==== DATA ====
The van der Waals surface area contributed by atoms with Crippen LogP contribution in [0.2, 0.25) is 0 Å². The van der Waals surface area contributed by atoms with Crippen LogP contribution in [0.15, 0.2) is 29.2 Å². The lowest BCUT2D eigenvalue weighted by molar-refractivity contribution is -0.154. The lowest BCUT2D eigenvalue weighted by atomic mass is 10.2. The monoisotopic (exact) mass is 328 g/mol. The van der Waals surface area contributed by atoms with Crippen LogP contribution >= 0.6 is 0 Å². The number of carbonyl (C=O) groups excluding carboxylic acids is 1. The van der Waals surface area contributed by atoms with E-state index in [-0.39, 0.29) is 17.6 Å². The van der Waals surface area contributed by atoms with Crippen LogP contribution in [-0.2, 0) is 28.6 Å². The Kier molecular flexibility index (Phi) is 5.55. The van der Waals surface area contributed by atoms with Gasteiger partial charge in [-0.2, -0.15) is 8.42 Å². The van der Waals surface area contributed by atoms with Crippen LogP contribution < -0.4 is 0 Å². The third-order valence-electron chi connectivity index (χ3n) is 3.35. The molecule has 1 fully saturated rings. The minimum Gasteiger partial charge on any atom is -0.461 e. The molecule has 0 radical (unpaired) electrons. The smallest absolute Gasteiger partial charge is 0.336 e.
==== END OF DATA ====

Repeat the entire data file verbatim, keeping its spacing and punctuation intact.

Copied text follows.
The van der Waals surface area contributed by atoms with Crippen LogP contribution in [0.2, 0.25) is 0 Å². The van der Waals surface area contributed by atoms with Crippen LogP contribution in [0.15, 0.2) is 29.2 Å². The lowest BCUT2D eigenvalue weighted by molar-refractivity contribution is -0.154. The lowest BCUT2D eigenvalue weighted by atomic mass is 10.2. The monoisotopic (exact) mass is 328 g/mol. The van der Waals surface area contributed by atoms with Crippen LogP contribution >= 0.6 is 0 Å². The number of carbonyl (C=O) groups excluding carboxylic acids is 1. The van der Waals surface area contributed by atoms with E-state index in [-0.39, 0.29) is 17.6 Å². The van der Waals surface area contributed by atoms with Crippen LogP contribution in [-0.2, 0) is 28.6 Å². The Kier molecular flexibility index (Phi) is 5.55. The van der Waals surface area contributed by atoms with Gasteiger partial charge in [-0.2, -0.15) is 8.42 Å². The van der Waals surface area contributed by atoms with Crippen LogP contribution < -0.4 is 0 Å². The third-order valence-electron chi connectivity index (χ3n) is 3.35. The molecule has 1 fully saturated rings. The minimum Gasteiger partial charge on any atom is -0.461 e. The molecule has 0 radical (unpaired) electrons. The smallest absolute Gasteiger partial charge is 0.336 e.